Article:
Dermatologists are seeing increase in number of people developing ‘life-changing’ allergies triggered by gel nail polishes leaking into the skin – which can stop them having some operations like cataracts, join replacement or dental work.
The chemicals in gel nail polishes, known as methacrylates can cause nails to loosen or skin to develop a severe, itchy rash, experts warned today.
Methacrylate is a key ingredient in bone cements, which is used to stabilize hip and knee implants or as a bone filler during joint replacement operations.
In dentistry, it is also used for dental casts and implants.
But during gel manicures, the chemicals can enter the skin when the ultraviolet lamps used to harden each layer of gel are not used for long enough or the equipment is poorly maintained.
The chemicals used in gel manicures, known as methacrylates can cause nails to loosen or skin to develop a severe, itchy rash. But allergies to these chemicals are also preventing sufferers from accessing some medical treatements including cataracts removal, joint replacements or dental work, experts warned today
Dr Deirdre Buckley, a consultant dermatologist in Bath, told the BBC’s Today Programme earlier this morning there are a number of symptoms. ‘It can range from the nails loosening to falling off, it can include a severe rash on the face, the neck, the upper chest,’ she said
During gel manicures, the chemicals enter the skin when the ultraviolet lamps used to harden each layer of gel are not used for long enough or the equipment is poorly maintained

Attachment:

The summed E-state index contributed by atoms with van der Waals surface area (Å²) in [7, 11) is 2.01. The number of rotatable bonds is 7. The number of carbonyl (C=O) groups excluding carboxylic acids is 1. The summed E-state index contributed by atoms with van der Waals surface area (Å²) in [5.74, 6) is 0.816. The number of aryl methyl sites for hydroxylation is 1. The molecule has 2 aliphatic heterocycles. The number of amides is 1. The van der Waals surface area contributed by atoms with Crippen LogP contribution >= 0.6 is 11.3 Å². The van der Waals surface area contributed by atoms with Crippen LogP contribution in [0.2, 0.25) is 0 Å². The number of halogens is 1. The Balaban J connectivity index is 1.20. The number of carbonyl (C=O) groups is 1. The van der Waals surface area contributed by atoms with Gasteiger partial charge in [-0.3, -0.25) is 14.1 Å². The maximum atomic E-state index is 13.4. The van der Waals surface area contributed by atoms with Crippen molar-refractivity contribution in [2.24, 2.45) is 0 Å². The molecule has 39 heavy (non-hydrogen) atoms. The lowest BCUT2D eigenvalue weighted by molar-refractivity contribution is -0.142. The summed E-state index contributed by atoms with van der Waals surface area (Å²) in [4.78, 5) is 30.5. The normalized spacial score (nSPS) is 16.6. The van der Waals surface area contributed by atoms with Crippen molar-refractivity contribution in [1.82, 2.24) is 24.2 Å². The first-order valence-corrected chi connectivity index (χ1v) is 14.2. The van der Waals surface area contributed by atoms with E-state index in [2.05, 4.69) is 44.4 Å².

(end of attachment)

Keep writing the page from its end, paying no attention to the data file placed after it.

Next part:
If the gel is not sufficiently ‘cured’ a reaction to the chemicals can occur on the skin around the nails.
Each gel polish brand has an exact curing time which should be adhered to, often either 30 seconds, 60 seconds or 90 seconds.
Simply brushing your nails against your arms or touching your face can produce symptoms in those areas.
Although reactions are worse when people use at-home kits, even professionally applied acrylic and gel nails can cause reactions if technicians are poorly trained, experts have said.
Dr Deirdre Buckley, a consultant dermatologist in Bath, told the BBC’s Today Programme earlier this morning there are a number of symptoms.
‘It can range from the nails loosening to falling off, it can include a severe rash on the face, the neck, the upper chest,’ she said.
‘People can have trouble breathing or asthma can be worsened.’
She added: ‘Even worse than they can become sensitive to acrylates in other things, which can have implications in dentistry or if they’re diabetic or for orthopaedic surgery and it’s a lifelong sensitization.’
In 2018 the British Association of Dermatologists first warned methacrylate chemicals were causing an ‘allergy epidemic’.
The ‘Europe-wide phenomenon’ also ‘overwhelmingly’ affected women, they said.
In their audit of 13 UK and Irish dermatology clinics in 2017, 4,931 patients were tested for methacrylate allergies, of which up to 2.4 per cent suffered a reaction.
Previous research suggests 93 per cent of reactions to methacrylates occur in females.
A spokesperson for the British Association of Dermatologists told MailOnline today: ‘We originally sounded the alarm on this issue in 2018, but it’s not a problem that’s gone away.
‘In fact, it’s likely that the closure of nail salons during the pandemic contributed to a rise in people using at-home kits, which are a problem if you use them incorrectly.’
They added: ‘If you do use an at-home kit, make sure that you use the recommended UV lamp for curing, avoid direct skin contact with the nail product, and read the instructions carefully.’
Earlier this year, researchers at University of California San Diego also found ultraviolet (UV) nail polish dryers could pose more of a public health concern than previously thought – and could cause cancer, much like sunbeds do.